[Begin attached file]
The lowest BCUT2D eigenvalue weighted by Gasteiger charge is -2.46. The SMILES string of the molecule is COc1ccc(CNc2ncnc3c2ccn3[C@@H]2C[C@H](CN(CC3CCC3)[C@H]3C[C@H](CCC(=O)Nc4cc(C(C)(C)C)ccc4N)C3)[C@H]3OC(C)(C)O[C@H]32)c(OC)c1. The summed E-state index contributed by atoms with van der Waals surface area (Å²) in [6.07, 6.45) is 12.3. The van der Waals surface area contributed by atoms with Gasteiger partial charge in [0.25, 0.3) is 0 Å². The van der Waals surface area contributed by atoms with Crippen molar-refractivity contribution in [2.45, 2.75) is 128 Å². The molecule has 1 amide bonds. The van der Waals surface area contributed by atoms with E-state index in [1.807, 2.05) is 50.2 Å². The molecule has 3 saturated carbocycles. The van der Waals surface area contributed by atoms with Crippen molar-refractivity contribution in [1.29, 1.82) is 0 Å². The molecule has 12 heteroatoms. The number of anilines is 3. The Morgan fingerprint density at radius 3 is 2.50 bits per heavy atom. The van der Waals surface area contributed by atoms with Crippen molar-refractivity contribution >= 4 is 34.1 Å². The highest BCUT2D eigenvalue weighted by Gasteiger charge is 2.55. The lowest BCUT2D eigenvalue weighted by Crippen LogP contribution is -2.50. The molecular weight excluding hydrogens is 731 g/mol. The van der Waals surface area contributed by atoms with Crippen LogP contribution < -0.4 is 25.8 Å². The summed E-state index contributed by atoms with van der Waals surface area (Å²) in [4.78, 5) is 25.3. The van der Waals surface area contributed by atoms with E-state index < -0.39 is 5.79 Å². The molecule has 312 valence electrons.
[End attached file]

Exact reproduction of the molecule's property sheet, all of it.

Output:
The lowest BCUT2D eigenvalue weighted by Gasteiger charge is -2.46. The SMILES string of the molecule is COc1ccc(CNc2ncnc3c2ccn3[C@@H]2C[C@H](CN(CC3CCC3)[C@H]3C[C@H](CCC(=O)Nc4cc(C(C)(C)C)ccc4N)C3)[C@H]3OC(C)(C)O[C@H]32)c(OC)c1. The summed E-state index contributed by atoms with van der Waals surface area (Å²) in [6.07, 6.45) is 12.3. The van der Waals surface area contributed by atoms with Gasteiger partial charge in [0.25, 0.3) is 0 Å². The van der Waals surface area contributed by atoms with Crippen molar-refractivity contribution in [2.45, 2.75) is 128 Å². The molecule has 1 amide bonds. The van der Waals surface area contributed by atoms with E-state index in [1.807, 2.05) is 50.2 Å². The molecule has 3 saturated carbocycles. The van der Waals surface area contributed by atoms with Crippen molar-refractivity contribution in [1.29, 1.82) is 0 Å². The molecule has 12 heteroatoms. The number of anilines is 3. The Morgan fingerprint density at radius 3 is 2.50 bits per heavy atom. The van der Waals surface area contributed by atoms with Crippen molar-refractivity contribution >= 4 is 34.1 Å². The highest BCUT2D eigenvalue weighted by Gasteiger charge is 2.55. The lowest BCUT2D eigenvalue weighted by Crippen LogP contribution is -2.50. The molecular weight excluding hydrogens is 731 g/mol. The van der Waals surface area contributed by atoms with Crippen LogP contribution < -0.4 is 25.8 Å². The summed E-state index contributed by atoms with van der Waals surface area (Å²) in [4.78, 5) is 25.3. The van der Waals surface area contributed by atoms with E-state index < -0.39 is 5.79 Å². The molecule has 312 valence electrons.